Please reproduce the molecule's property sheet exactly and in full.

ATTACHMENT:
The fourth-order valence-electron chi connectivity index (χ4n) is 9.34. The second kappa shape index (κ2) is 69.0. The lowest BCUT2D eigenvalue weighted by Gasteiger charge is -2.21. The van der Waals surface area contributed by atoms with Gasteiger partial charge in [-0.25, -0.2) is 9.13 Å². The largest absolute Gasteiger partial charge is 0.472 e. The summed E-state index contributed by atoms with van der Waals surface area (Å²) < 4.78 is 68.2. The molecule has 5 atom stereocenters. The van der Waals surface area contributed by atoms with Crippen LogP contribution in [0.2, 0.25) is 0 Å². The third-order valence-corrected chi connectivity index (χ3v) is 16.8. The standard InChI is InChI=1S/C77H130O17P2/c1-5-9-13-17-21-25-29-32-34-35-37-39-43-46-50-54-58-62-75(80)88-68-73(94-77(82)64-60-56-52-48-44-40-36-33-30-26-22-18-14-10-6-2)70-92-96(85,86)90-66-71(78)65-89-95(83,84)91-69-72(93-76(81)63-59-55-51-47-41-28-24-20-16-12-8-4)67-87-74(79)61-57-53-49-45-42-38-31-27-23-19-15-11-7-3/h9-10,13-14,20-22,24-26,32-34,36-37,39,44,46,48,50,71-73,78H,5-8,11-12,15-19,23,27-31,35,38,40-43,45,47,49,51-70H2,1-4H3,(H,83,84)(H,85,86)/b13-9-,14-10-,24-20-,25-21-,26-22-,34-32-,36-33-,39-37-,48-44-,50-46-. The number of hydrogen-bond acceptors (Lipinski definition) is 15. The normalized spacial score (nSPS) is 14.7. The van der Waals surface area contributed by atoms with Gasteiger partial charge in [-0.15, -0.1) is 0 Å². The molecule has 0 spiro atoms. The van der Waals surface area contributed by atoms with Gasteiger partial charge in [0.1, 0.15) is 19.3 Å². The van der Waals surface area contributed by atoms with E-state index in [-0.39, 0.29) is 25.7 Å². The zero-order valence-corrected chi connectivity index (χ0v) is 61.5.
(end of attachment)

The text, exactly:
The fourth-order valence-electron chi connectivity index (χ4n) is 9.34. The second kappa shape index (κ2) is 69.0. The lowest BCUT2D eigenvalue weighted by Gasteiger charge is -2.21. The van der Waals surface area contributed by atoms with Gasteiger partial charge in [-0.25, -0.2) is 9.13 Å². The largest absolute Gasteiger partial charge is 0.472 e. The summed E-state index contributed by atoms with van der Waals surface area (Å²) < 4.78 is 68.2. The molecule has 5 atom stereocenters. The van der Waals surface area contributed by atoms with Crippen LogP contribution in [0.2, 0.25) is 0 Å². The third-order valence-corrected chi connectivity index (χ3v) is 16.8. The standard InChI is InChI=1S/C77H130O17P2/c1-5-9-13-17-21-25-29-32-34-35-37-39-43-46-50-54-58-62-75(80)88-68-73(94-77(82)64-60-56-52-48-44-40-36-33-30-26-22-18-14-10-6-2)70-92-96(85,86)90-66-71(78)65-89-95(83,84)91-69-72(93-76(81)63-59-55-51-47-41-28-24-20-16-12-8-4)67-87-74(79)61-57-53-49-45-42-38-31-27-23-19-15-11-7-3/h9-10,13-14,20-22,24-26,32-34,36-37,39,44,46,48,50,71-73,78H,5-8,11-12,15-19,23,27-31,35,38,40-43,45,47,49,51-70H2,1-4H3,(H,83,84)(H,85,86)/b13-9-,14-10-,24-20-,25-21-,26-22-,34-32-,36-33-,39-37-,48-44-,50-46-. The number of hydrogen-bond acceptors (Lipinski definition) is 15. The normalized spacial score (nSPS) is 14.7. The van der Waals surface area contributed by atoms with Gasteiger partial charge in [-0.15, -0.1) is 0 Å². The molecule has 0 spiro atoms. The van der Waals surface area contributed by atoms with Gasteiger partial charge in [0.1, 0.15) is 19.3 Å². The van der Waals surface area contributed by atoms with E-state index in [-0.39, 0.29) is 25.7 Å². The zero-order valence-corrected chi connectivity index (χ0v) is 61.5.